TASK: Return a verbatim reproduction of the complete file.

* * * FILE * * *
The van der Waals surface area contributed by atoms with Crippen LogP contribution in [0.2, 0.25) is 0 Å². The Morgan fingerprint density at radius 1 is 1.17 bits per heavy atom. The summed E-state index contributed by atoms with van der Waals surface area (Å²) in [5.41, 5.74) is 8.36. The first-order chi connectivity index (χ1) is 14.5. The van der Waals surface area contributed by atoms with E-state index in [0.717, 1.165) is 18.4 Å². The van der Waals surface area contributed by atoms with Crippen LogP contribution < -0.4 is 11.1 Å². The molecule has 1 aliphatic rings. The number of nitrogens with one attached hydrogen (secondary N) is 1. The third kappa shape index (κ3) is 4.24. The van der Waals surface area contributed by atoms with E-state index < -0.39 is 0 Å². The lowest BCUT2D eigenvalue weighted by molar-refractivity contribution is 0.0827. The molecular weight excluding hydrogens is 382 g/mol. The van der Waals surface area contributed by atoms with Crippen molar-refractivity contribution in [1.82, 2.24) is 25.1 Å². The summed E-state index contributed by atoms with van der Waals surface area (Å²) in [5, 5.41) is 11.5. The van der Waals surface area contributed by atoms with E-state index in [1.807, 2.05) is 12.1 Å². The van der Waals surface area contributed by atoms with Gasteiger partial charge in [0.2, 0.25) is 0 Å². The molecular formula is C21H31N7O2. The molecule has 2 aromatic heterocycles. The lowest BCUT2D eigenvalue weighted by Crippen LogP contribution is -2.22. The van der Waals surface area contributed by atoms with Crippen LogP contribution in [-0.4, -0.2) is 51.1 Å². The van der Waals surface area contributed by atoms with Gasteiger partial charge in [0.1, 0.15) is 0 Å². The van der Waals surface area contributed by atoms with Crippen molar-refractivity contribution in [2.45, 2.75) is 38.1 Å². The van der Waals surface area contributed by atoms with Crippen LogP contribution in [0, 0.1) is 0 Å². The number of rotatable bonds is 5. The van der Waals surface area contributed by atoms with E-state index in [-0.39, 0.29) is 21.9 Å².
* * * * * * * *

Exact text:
The van der Waals surface area contributed by atoms with Crippen LogP contribution in [0.2, 0.25) is 0 Å². The Morgan fingerprint density at radius 1 is 1.17 bits per heavy atom. The summed E-state index contributed by atoms with van der Waals surface area (Å²) in [5.41, 5.74) is 8.36. The first-order chi connectivity index (χ1) is 14.5. The van der Waals surface area contributed by atoms with E-state index in [0.717, 1.165) is 18.4 Å². The van der Waals surface area contributed by atoms with Crippen LogP contribution < -0.4 is 11.1 Å². The molecule has 1 aliphatic rings. The number of nitrogens with one attached hydrogen (secondary N) is 1. The third kappa shape index (κ3) is 4.24. The van der Waals surface area contributed by atoms with E-state index < -0.39 is 0 Å². The lowest BCUT2D eigenvalue weighted by molar-refractivity contribution is 0.0827. The molecular weight excluding hydrogens is 382 g/mol. The van der Waals surface area contributed by atoms with Crippen molar-refractivity contribution in [1.82, 2.24) is 25.1 Å². The summed E-state index contributed by atoms with van der Waals surface area (Å²) in [5, 5.41) is 11.5. The van der Waals surface area contributed by atoms with E-state index in [1.807, 2.05) is 12.1 Å². The van der Waals surface area contributed by atoms with Gasteiger partial charge in [0.2, 0.25) is 0 Å². The molecular formula is C21H31N7O2. The molecule has 2 aromatic heterocycles. The lowest BCUT2D eigenvalue weighted by Crippen LogP contribution is -2.22. The van der Waals surface area contributed by atoms with Crippen LogP contribution in [-0.4, -0.2) is 51.1 Å². The van der Waals surface area contributed by atoms with Gasteiger partial charge in [0.1, 0.15) is 0 Å². The van der Waals surface area contributed by atoms with Crippen molar-refractivity contribution in [2.45, 2.75) is 38.1 Å². The van der Waals surface area contributed by atoms with Crippen LogP contribution in [0, 0.1) is 0 Å². The number of rotatable bonds is 5. The van der Waals surface area contributed by atoms with E-state index in [-0.39, 0.29) is 21.9 Å².